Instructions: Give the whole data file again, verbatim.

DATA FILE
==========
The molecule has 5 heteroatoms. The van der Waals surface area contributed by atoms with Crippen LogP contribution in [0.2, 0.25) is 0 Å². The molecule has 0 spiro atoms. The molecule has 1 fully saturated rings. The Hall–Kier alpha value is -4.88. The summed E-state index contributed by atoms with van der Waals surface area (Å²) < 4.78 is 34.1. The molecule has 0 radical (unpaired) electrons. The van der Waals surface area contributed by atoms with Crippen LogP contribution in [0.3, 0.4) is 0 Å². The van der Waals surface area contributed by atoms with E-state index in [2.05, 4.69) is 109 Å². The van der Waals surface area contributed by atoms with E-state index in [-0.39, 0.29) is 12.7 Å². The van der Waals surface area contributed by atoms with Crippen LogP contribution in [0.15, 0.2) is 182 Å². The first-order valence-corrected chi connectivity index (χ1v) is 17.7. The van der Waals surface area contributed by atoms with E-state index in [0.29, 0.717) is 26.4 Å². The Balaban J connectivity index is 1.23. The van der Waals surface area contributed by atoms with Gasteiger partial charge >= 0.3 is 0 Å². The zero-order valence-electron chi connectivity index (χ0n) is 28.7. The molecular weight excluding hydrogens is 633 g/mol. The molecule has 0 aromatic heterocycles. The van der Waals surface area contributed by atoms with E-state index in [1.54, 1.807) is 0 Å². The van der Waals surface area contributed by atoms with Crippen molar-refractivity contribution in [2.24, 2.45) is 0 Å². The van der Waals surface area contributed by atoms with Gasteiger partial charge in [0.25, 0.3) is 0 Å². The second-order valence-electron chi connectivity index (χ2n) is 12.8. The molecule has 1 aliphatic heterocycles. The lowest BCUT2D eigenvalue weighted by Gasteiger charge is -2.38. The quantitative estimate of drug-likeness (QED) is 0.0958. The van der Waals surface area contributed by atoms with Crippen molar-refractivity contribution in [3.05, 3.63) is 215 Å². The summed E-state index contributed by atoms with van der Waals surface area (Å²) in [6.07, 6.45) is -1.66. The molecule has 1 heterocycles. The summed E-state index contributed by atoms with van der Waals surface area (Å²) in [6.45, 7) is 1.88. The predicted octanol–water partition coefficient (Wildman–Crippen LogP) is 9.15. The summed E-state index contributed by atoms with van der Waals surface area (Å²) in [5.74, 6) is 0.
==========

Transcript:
The molecule has 5 heteroatoms. The van der Waals surface area contributed by atoms with Crippen LogP contribution in [0.2, 0.25) is 0 Å². The molecule has 0 spiro atoms. The molecule has 1 fully saturated rings. The Hall–Kier alpha value is -4.88. The summed E-state index contributed by atoms with van der Waals surface area (Å²) < 4.78 is 34.1. The molecule has 0 radical (unpaired) electrons. The van der Waals surface area contributed by atoms with Crippen LogP contribution in [0.3, 0.4) is 0 Å². The van der Waals surface area contributed by atoms with E-state index in [2.05, 4.69) is 109 Å². The van der Waals surface area contributed by atoms with E-state index in [-0.39, 0.29) is 12.7 Å². The van der Waals surface area contributed by atoms with Crippen LogP contribution in [0.15, 0.2) is 182 Å². The first-order valence-corrected chi connectivity index (χ1v) is 17.7. The van der Waals surface area contributed by atoms with E-state index in [0.29, 0.717) is 26.4 Å². The Balaban J connectivity index is 1.23. The van der Waals surface area contributed by atoms with Gasteiger partial charge >= 0.3 is 0 Å². The zero-order valence-electron chi connectivity index (χ0n) is 28.7. The molecular weight excluding hydrogens is 633 g/mol. The molecule has 0 aromatic heterocycles. The van der Waals surface area contributed by atoms with E-state index in [1.54, 1.807) is 0 Å². The van der Waals surface area contributed by atoms with Crippen molar-refractivity contribution in [2.24, 2.45) is 0 Å². The van der Waals surface area contributed by atoms with Gasteiger partial charge in [0.25, 0.3) is 0 Å². The second-order valence-electron chi connectivity index (χ2n) is 12.8. The molecule has 1 aliphatic heterocycles. The lowest BCUT2D eigenvalue weighted by Gasteiger charge is -2.38. The quantitative estimate of drug-likeness (QED) is 0.0958. The van der Waals surface area contributed by atoms with Crippen molar-refractivity contribution in [3.05, 3.63) is 215 Å². The summed E-state index contributed by atoms with van der Waals surface area (Å²) in [6.07, 6.45) is -1.66. The molecule has 1 heterocycles. The summed E-state index contributed by atoms with van der Waals surface area (Å²) in [6.45, 7) is 1.88. The predicted octanol–water partition coefficient (Wildman–Crippen LogP) is 9.15. The summed E-state index contributed by atoms with van der Waals surface area (Å²) in [5.74, 6) is 0.